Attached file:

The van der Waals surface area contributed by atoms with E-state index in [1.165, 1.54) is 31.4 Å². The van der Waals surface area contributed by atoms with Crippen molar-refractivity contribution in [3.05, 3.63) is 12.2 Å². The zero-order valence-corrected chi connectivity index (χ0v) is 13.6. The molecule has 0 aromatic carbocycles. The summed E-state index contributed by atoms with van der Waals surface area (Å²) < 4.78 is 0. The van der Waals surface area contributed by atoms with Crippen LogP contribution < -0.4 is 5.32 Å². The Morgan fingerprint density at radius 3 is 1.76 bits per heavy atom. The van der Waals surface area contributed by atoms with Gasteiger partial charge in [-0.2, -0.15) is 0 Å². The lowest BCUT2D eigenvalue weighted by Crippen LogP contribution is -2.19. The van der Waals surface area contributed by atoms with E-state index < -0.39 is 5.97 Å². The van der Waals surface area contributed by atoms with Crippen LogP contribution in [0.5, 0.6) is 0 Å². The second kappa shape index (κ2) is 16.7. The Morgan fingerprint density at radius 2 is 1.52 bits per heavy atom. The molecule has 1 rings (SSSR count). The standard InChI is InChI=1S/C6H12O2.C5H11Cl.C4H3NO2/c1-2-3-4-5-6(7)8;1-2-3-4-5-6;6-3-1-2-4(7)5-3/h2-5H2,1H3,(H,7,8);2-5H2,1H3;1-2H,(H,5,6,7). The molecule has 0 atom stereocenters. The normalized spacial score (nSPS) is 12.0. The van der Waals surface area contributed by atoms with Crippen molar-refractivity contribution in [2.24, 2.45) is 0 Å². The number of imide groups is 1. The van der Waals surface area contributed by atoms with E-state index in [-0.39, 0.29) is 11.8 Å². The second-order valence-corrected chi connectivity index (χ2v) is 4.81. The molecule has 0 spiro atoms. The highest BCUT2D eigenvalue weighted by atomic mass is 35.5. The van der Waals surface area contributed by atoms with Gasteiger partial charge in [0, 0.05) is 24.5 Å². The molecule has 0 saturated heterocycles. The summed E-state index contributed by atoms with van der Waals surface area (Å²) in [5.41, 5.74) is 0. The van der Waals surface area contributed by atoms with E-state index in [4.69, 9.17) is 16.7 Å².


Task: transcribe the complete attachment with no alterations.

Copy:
The van der Waals surface area contributed by atoms with E-state index in [1.165, 1.54) is 31.4 Å². The van der Waals surface area contributed by atoms with Crippen molar-refractivity contribution in [3.05, 3.63) is 12.2 Å². The zero-order valence-corrected chi connectivity index (χ0v) is 13.6. The molecule has 0 aromatic carbocycles. The summed E-state index contributed by atoms with van der Waals surface area (Å²) < 4.78 is 0. The van der Waals surface area contributed by atoms with Crippen LogP contribution < -0.4 is 5.32 Å². The Morgan fingerprint density at radius 3 is 1.76 bits per heavy atom. The van der Waals surface area contributed by atoms with Gasteiger partial charge in [-0.2, -0.15) is 0 Å². The lowest BCUT2D eigenvalue weighted by Crippen LogP contribution is -2.19. The van der Waals surface area contributed by atoms with E-state index < -0.39 is 5.97 Å². The van der Waals surface area contributed by atoms with Crippen LogP contribution in [0.5, 0.6) is 0 Å². The second kappa shape index (κ2) is 16.7. The Morgan fingerprint density at radius 2 is 1.52 bits per heavy atom. The molecule has 1 rings (SSSR count). The standard InChI is InChI=1S/C6H12O2.C5H11Cl.C4H3NO2/c1-2-3-4-5-6(7)8;1-2-3-4-5-6;6-3-1-2-4(7)5-3/h2-5H2,1H3,(H,7,8);2-5H2,1H3;1-2H,(H,5,6,7). The molecule has 0 atom stereocenters. The normalized spacial score (nSPS) is 12.0. The van der Waals surface area contributed by atoms with Crippen molar-refractivity contribution in [2.24, 2.45) is 0 Å². The number of imide groups is 1. The van der Waals surface area contributed by atoms with E-state index in [-0.39, 0.29) is 11.8 Å². The second-order valence-corrected chi connectivity index (χ2v) is 4.81. The molecule has 0 spiro atoms. The highest BCUT2D eigenvalue weighted by atomic mass is 35.5. The van der Waals surface area contributed by atoms with Gasteiger partial charge in [0, 0.05) is 24.5 Å². The molecule has 0 saturated heterocycles. The summed E-state index contributed by atoms with van der Waals surface area (Å²) in [5.41, 5.74) is 0. The van der Waals surface area contributed by atoms with E-state index in [4.69, 9.17) is 16.7 Å².